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I was wondering if it is at all possible to use Kneser-Ney to smooth word unigram probabilites?

The basic idea behind back-off is to use (n-1)-gram frequencies when an n-gram has 0 count. This is obviously hard to do with an unigram. Is there something that I am missing that would allow to use Kneser-Ney for unigrams to smooth probabilities of single words? If this is possible how could that be done? If not, why is that impossible?

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  • $\begingroup$ "hard to do"? You mean "impossible" right? What would be the lower order term of unigram anyway? $\endgroup$ – usεr11852 says Reinstate Monic May 15 '16 at 21:25
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Short answer: although it's possible to use it in this strange way, Kneyser-Ney is not designed for smoothing unigrams, because in this case its nothing but additive smoothing: $p_{abs}\left ( w_{i} \right )=\frac{max\left ( c\left ( w_{i} \right )-\delta ,0 \right )}{\sum_{w'}^{ }c(w')}$. This looks similar to Laplace smoothing and it is very well-known fact, that additive smoothing have poor perfomance and why wouldn't it?

Good and Turing revealed better scheme. The idea is to reallocate the probability mass of n-grams that occur $r + 1$ times in the training data to the n-grams that occur $r$ times. In particular, reallocate the probability mass of n-grams that were seen once to the n-grams that were never seen.

For each count $r$, we compute an adjusted count $r^{*}=(r+1)\frac{n_{r+1}}{n_{r}}$, where $n_{r}$ is the number of n-grams seen exactly r times.

Then we have: $p(x:c(x)=r)=\frac{r^{*}}{N}, N=\sum_{1}^{\infty }r*n_{r}$. But many more sophisticated models were invented since then, so you have to do your research.

Long answer: First, let's start with the problem ( if your motivation is to gain deeper understanding of what's going on behind statistical model ).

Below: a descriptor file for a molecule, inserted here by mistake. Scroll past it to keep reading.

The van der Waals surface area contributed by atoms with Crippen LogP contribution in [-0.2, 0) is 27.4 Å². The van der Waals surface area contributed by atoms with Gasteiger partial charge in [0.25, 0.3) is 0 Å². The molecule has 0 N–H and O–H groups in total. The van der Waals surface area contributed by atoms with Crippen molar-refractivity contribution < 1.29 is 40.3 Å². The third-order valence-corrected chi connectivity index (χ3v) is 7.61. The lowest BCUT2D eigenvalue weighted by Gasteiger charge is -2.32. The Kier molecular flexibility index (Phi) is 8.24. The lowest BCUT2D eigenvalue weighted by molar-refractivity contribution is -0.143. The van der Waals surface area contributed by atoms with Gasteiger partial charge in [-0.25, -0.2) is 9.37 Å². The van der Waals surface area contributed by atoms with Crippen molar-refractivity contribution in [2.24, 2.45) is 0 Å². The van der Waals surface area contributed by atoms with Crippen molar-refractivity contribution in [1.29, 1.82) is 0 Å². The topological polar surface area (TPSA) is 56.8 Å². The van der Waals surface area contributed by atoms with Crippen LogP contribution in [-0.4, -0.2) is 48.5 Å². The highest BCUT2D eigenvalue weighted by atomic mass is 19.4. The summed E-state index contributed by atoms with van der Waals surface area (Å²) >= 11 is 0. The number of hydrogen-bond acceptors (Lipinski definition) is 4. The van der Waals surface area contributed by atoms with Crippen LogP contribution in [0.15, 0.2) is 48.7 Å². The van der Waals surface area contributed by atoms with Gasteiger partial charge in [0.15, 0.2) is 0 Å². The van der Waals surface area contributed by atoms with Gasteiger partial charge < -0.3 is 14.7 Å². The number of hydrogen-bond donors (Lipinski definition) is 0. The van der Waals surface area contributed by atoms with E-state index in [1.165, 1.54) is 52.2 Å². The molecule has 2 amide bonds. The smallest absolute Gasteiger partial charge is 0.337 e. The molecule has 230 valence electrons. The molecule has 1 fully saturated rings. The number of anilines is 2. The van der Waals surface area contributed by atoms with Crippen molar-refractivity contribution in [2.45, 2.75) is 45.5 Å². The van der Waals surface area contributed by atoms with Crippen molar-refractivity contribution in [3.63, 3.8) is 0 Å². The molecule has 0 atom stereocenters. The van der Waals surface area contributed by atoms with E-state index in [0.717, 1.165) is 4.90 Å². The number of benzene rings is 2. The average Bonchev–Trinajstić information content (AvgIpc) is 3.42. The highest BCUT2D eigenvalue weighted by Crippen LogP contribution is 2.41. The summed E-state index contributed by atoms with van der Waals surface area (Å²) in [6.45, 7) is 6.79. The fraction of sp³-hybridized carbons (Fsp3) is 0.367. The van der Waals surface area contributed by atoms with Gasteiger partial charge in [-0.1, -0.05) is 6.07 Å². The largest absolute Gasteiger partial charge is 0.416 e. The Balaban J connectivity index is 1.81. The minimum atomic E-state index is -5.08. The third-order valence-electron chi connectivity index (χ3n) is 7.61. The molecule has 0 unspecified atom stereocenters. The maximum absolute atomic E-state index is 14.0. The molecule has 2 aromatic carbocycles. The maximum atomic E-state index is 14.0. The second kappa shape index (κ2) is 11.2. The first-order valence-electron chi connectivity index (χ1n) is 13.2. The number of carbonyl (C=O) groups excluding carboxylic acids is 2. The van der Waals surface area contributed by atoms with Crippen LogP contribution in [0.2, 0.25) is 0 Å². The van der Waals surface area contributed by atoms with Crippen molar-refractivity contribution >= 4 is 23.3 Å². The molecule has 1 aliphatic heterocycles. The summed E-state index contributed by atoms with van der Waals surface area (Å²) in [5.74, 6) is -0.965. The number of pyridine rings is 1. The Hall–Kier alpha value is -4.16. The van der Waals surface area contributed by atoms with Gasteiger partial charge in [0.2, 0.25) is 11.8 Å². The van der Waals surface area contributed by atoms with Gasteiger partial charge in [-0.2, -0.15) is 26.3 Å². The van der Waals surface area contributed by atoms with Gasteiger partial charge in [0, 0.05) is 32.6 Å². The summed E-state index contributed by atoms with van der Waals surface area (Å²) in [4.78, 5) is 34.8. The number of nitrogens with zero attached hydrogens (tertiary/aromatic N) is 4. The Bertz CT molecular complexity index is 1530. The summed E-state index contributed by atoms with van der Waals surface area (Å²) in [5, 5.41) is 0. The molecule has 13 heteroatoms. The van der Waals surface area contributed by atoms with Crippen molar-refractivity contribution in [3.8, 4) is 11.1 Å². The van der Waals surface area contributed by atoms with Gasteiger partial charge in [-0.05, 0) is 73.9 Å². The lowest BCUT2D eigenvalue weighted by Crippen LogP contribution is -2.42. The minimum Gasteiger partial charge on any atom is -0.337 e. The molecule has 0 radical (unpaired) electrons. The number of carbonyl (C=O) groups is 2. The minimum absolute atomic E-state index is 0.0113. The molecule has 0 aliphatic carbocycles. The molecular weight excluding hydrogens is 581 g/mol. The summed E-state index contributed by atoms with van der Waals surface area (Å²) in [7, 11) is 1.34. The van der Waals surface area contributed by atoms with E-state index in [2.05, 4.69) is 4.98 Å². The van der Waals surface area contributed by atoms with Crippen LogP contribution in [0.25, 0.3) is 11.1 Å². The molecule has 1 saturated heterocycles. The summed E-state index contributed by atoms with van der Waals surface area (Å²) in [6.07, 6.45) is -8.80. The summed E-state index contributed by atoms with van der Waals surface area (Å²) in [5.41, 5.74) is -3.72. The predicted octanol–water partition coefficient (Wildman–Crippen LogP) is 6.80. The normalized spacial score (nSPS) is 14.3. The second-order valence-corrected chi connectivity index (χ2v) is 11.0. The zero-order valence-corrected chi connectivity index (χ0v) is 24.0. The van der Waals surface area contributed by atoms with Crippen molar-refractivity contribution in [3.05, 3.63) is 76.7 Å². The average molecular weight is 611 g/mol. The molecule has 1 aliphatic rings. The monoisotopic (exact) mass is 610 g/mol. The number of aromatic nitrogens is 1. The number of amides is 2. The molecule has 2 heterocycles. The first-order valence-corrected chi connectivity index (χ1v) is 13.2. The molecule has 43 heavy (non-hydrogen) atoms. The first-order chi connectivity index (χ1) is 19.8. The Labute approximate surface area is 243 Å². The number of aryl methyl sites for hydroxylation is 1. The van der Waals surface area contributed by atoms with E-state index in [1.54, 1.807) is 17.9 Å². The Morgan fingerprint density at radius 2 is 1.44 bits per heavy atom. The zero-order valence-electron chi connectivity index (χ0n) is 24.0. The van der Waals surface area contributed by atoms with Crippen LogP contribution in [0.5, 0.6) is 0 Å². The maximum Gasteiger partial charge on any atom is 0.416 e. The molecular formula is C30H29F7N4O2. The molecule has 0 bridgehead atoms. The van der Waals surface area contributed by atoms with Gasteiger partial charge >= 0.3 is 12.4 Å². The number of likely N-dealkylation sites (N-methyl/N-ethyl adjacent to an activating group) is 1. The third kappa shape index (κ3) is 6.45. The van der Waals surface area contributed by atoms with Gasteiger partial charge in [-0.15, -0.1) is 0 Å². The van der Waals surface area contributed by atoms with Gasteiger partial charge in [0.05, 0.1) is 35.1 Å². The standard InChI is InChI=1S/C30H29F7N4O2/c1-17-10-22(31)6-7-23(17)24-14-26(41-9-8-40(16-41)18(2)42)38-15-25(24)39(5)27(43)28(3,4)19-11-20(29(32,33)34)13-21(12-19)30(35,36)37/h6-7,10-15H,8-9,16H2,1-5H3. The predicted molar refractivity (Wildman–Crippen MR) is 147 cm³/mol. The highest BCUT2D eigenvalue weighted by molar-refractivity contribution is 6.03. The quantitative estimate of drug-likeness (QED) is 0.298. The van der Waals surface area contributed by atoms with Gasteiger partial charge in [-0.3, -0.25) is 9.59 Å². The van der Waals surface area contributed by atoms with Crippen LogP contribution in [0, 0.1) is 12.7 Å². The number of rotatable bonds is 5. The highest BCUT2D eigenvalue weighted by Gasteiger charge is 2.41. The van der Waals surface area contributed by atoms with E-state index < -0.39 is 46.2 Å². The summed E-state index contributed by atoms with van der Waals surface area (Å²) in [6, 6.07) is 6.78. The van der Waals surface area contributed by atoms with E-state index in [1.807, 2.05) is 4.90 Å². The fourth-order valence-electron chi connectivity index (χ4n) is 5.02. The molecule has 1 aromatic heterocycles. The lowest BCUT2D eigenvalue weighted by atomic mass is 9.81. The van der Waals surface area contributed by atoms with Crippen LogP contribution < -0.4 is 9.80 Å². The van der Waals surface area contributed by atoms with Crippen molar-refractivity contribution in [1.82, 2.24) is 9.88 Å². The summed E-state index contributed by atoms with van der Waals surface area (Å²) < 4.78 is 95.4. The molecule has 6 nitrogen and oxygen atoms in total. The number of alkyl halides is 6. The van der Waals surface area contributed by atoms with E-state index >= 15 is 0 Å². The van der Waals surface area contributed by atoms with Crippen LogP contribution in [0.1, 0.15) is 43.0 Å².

You have some kind of probabilistic model, which is a distribution $p(e)$ over an event space $E$. You want to estimate the parameters of your model distribution $p$ from data. In principle, you might to like to use maximum likelihood (ML) estimates, so that your model is $p_{ML}\left ( x \right )=\frac{c(x)}{\sum_{e}^{ }c(e)}$

But, you have insufficient data: there are many events $x$ such that $c(x)=0$, so that the ML estimate is $p_{ML}(x)=0$. In case of language models those events are words, which were never seen so far, we don't want to predict their probability to be zero.

Kneser-Ney is very creative method to overcome this bug by smoothing. It's an extension of absolute discounting with a clever way of constructing the lower-order (backoff) model. The idea behind that is simple: the lower-order model is significant only when count is small or zero in the higher-order model, and so should be optimized for that purpose.

Example: suppose “San Francisco” is common, but “Francisco” occurs only after “San”. “Francisco” will get a high unigram probability, and so absolute discounting will give a high probability to “Francisco” appearing after novel bigram histories. Better to give “Francisco” a low unigram probability, because the only time it occurs is after “San”, in which case the bigram model fits well.

For bigram case we have: $p_{abs}(w_{i}|w_{i-1})=\frac{max(c(w_{i}w_{i-1})-\delta,0)}{\sum_{w'}^{ } c(w_{i-1}w')}+\alpha*p_{abs}(w_{i})$, from which is easy to conclude what will happen if we have no context ( i.e. only unigrams ).

Also take a look at classic Chen & Goodman paper for thorough and systematic comparison of many traditional language models : http://u.cs.biu.ac.il/~yogo/courses/mt2013/papers/chen-goodman-99.pdf

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Usually the only smoothing in a unigram model would be to do uniform smoothing where every word in the vocabulary that has zero count is given some small probability.

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  • $\begingroup$ Thanks for your answer. Is there a way to do that using Kneser-Ney? $\endgroup$ – twowo May 12 '16 at 8:34
  • $\begingroup$ No kneser ney is too sophisticated a tool for this really simple use case. $\endgroup$ – Aaron May 12 '16 at 16:02
  • $\begingroup$ What makes you want to use Kneser-Ney in the first place? $\endgroup$ – Aaron May 15 '16 at 22:55
  • $\begingroup$ Well, I am just trying to figure out if that would be possible. What would be the state-of-the-art method for smoothing unigrams? Good-Turing? $\endgroup$ – twowo May 16 '16 at 7:49

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